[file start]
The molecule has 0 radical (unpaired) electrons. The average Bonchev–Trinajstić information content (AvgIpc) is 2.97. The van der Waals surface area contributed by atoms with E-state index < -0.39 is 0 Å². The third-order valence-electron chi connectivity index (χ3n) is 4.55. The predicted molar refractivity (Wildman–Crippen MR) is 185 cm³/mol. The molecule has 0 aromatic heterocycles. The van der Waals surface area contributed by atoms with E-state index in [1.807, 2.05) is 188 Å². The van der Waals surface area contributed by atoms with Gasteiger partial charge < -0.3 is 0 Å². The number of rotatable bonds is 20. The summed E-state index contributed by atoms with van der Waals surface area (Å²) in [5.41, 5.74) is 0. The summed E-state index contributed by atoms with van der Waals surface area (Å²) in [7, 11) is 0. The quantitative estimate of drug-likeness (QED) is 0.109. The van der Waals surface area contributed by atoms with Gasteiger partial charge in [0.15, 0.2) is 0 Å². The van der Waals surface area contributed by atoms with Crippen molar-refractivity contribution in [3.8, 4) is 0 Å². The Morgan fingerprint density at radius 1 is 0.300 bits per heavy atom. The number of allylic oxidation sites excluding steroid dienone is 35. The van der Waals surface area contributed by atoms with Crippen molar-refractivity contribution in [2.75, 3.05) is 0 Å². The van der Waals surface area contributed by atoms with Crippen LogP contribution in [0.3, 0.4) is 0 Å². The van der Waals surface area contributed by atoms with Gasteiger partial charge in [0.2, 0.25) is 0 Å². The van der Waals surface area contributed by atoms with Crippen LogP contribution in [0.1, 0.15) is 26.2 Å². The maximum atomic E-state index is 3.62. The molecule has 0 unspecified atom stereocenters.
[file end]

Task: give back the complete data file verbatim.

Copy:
The molecule has 0 radical (unpaired) electrons. The average Bonchev–Trinajstić information content (AvgIpc) is 2.97. The van der Waals surface area contributed by atoms with E-state index < -0.39 is 0 Å². The third-order valence-electron chi connectivity index (χ3n) is 4.55. The predicted molar refractivity (Wildman–Crippen MR) is 185 cm³/mol. The molecule has 0 aromatic heterocycles. The van der Waals surface area contributed by atoms with E-state index in [1.807, 2.05) is 188 Å². The van der Waals surface area contributed by atoms with Gasteiger partial charge < -0.3 is 0 Å². The number of rotatable bonds is 20. The summed E-state index contributed by atoms with van der Waals surface area (Å²) in [5.41, 5.74) is 0. The summed E-state index contributed by atoms with van der Waals surface area (Å²) in [7, 11) is 0. The quantitative estimate of drug-likeness (QED) is 0.109. The van der Waals surface area contributed by atoms with Gasteiger partial charge in [0.15, 0.2) is 0 Å². The van der Waals surface area contributed by atoms with Crippen molar-refractivity contribution in [3.8, 4) is 0 Å². The Morgan fingerprint density at radius 1 is 0.300 bits per heavy atom. The number of allylic oxidation sites excluding steroid dienone is 35. The van der Waals surface area contributed by atoms with Crippen molar-refractivity contribution in [2.75, 3.05) is 0 Å². The van der Waals surface area contributed by atoms with Crippen LogP contribution in [0.3, 0.4) is 0 Å². The van der Waals surface area contributed by atoms with Gasteiger partial charge in [0.2, 0.25) is 0 Å². The van der Waals surface area contributed by atoms with Crippen LogP contribution in [0.1, 0.15) is 26.2 Å². The maximum atomic E-state index is 3.62. The molecule has 0 unspecified atom stereocenters.